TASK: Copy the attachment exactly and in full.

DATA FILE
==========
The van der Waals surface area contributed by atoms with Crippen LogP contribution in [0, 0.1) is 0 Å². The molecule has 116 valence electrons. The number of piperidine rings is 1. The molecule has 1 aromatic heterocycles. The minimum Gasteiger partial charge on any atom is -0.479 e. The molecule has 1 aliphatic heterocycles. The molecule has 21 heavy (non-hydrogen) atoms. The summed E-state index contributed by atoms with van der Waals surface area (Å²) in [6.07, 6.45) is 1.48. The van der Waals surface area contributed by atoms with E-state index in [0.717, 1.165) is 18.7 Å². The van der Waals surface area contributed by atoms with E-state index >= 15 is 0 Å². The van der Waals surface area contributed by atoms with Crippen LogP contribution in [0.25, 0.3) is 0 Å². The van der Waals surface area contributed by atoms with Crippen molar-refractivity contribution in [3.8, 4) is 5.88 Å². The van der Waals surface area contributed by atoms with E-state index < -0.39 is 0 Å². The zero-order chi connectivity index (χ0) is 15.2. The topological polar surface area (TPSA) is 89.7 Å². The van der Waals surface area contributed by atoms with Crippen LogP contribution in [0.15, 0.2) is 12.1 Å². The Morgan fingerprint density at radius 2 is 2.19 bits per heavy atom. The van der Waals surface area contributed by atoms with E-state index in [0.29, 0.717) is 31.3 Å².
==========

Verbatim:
The van der Waals surface area contributed by atoms with Crippen LogP contribution in [0, 0.1) is 0 Å². The molecule has 116 valence electrons. The number of piperidine rings is 1. The molecule has 1 aromatic heterocycles. The minimum Gasteiger partial charge on any atom is -0.479 e. The molecule has 1 aliphatic heterocycles. The molecule has 21 heavy (non-hydrogen) atoms. The summed E-state index contributed by atoms with van der Waals surface area (Å²) in [6.07, 6.45) is 1.48. The van der Waals surface area contributed by atoms with E-state index in [0.717, 1.165) is 18.7 Å². The van der Waals surface area contributed by atoms with E-state index >= 15 is 0 Å². The van der Waals surface area contributed by atoms with Crippen LogP contribution in [0.25, 0.3) is 0 Å². The van der Waals surface area contributed by atoms with Crippen molar-refractivity contribution in [3.8, 4) is 5.88 Å². The van der Waals surface area contributed by atoms with E-state index < -0.39 is 0 Å². The zero-order chi connectivity index (χ0) is 15.2. The topological polar surface area (TPSA) is 89.7 Å². The van der Waals surface area contributed by atoms with Crippen LogP contribution in [0.15, 0.2) is 12.1 Å². The Morgan fingerprint density at radius 2 is 2.19 bits per heavy atom. The van der Waals surface area contributed by atoms with E-state index in [0.29, 0.717) is 31.3 Å².